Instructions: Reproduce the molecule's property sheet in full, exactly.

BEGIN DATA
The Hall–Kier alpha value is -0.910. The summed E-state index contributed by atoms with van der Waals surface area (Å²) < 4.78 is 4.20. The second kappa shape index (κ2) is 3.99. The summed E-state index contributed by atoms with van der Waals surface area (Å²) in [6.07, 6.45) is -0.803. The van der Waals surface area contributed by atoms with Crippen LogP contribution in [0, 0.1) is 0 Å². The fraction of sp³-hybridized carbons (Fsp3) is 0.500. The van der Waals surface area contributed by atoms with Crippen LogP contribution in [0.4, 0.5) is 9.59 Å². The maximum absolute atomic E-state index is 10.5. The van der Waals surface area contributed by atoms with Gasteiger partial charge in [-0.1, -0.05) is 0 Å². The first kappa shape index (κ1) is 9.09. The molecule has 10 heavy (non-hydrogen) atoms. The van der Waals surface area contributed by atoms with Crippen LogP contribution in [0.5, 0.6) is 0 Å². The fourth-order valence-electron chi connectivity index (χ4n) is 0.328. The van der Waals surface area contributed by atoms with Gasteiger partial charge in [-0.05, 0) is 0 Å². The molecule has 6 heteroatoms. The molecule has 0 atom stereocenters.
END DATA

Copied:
The Hall–Kier alpha value is -0.910. The summed E-state index contributed by atoms with van der Waals surface area (Å²) < 4.78 is 4.20. The second kappa shape index (κ2) is 3.99. The summed E-state index contributed by atoms with van der Waals surface area (Å²) in [6.07, 6.45) is -0.803. The van der Waals surface area contributed by atoms with Crippen LogP contribution in [0, 0.1) is 0 Å². The fraction of sp³-hybridized carbons (Fsp3) is 0.500. The van der Waals surface area contributed by atoms with Crippen LogP contribution in [0.4, 0.5) is 9.59 Å². The maximum absolute atomic E-state index is 10.5. The van der Waals surface area contributed by atoms with Gasteiger partial charge in [-0.1, -0.05) is 0 Å². The first kappa shape index (κ1) is 9.09. The molecule has 10 heavy (non-hydrogen) atoms. The van der Waals surface area contributed by atoms with Crippen LogP contribution in [0.5, 0.6) is 0 Å². The fourth-order valence-electron chi connectivity index (χ4n) is 0.328. The van der Waals surface area contributed by atoms with Gasteiger partial charge in [-0.05, 0) is 0 Å². The molecule has 6 heteroatoms. The molecule has 0 atom stereocenters.